Michelle A. Vallot credits her tireless drive as lawyer turned entrepreneur to her late father Peter who always emphasized education and encouraged a strong work ethic. Raised in rural Abbeville as the second oldest of seven children, she was surrounded by a family ancestry that harkened back to the French Creole legacy. A legacy she has come to appreciate and cherish.
The Vallot ancestry
According to history, what is known regarding the family legacy is that originally three Vallot brothers came from Burgundy, France, in 1800, and settled in south Louisiana. One of the brothers, Alfred, took a Creole mistress, Sylvana, who bore his six children – three sons and three daughters. The Vallot children acquired their father’s name and the family descended from Alfred’s lineage – with his sons inheriting land as early as the 1850’s and settling in Vermilion Parish. Adonis, the youngest son, grew rice, sugar cane and raised a family of nine with his wife, Emma Broussard Vallot of New Iberia. Perhaps it was passed down from her great grandfather Adonis – that entrepreneurial spirit – to his son Peter, (Michelle’s grandfather) who, with the land that he acquired, made a business of farming sugarcane to sustain his family.
Peter Sr., expected no less of his children. All four of his sons pursued the business of sugarcane farming and the eldest of his two daughters, Mary Ellen, was the first person of colour to attend and graduate from Southwestern Louisiana University (now ULL) School of Nursing in Lafayette, Louisiana.
Peter Vallot Jr.
Peter Jr., Michelle’s father, and the oldest of his siblings, attended high school in Houston, TX, and pursued a B.S. from Southern University in Baton Rouge. After serving time in the Air Force with the majority of his time spent in Germany, Vallot returned home and subsequently taught biology & science in Abbeville, Louisiana, at James Herod High School early in his career. He later earned a Masters of Education at Southwestern Louisiana University and, throughout the course of his career dedicated much of his life to public service working as a founding director of the Head Start Program and directed the Community Action Agency in south Louisiana. Still later in his career, Peter Vallot owned several different businesses and travelled extensively to many parts of the world. Peter Jr’s brothers, to this day, continue in the business of sugarcane farming and have for the most part passed the business on to their sons.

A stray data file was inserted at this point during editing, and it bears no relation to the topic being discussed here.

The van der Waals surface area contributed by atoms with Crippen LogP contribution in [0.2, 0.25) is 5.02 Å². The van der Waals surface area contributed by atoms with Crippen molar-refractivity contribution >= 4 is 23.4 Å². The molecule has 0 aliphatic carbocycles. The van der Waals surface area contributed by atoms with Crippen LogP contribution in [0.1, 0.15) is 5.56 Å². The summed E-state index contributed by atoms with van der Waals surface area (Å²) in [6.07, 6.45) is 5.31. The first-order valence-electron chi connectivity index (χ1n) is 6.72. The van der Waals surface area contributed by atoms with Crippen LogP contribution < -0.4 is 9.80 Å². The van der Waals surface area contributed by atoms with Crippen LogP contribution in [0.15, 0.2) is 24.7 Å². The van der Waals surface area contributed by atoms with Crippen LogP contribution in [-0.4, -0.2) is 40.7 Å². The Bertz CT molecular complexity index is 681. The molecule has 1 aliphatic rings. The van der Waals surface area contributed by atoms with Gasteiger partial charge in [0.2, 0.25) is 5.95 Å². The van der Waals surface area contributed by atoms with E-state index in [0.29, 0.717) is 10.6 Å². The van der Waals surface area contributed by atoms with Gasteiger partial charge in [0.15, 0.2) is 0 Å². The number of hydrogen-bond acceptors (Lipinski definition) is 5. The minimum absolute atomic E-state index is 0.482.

Sugar cane fields and the beauty of the south Louisiana countryside, particularly during harvest season with the autumn air crisp and cool, is etched in Vallot’s mind like a painting – where cane stalks which had been cut and set ablaze lay smouldering against the backdrop of an orange setting sun in the quiet sky. True to Louisiana too at this time of year is the sweet smell of cane juice, cooking to a perfect syrup or molasses. This is another memory that has set the stage for the food, celebration and sensibility, that is uniquely the foundation of Creole living and has shaped in large part Michelle’s experience.
Michelle, along with her older siblings, attended primary school in Abbeville, LA, at Our Lady of Lourdes, a small black Catholic School. At age 11, sixth grade, she transferred to Mount Carmel Catholic School in Abbeville to be counted among some of the first African Americans to integrate the institution. In her junior year of high school, Michelle and her younger sister Angela, transferred to the public high school, Abbeville Sr. High, and graduated. Michelle moved to southern California to attend La Verne College and Angela to Oakland, CA, to attend Mills College, an all-girls school.
During her freshman year in California, Michelle was a full time student. Later, having moved back to Louisiana, she continued her studies and pursued journalism while working part-time for the local television station – initially in the projection and audio department. Subsequently, she was in the news department where she did some on camera work and reporting of local news.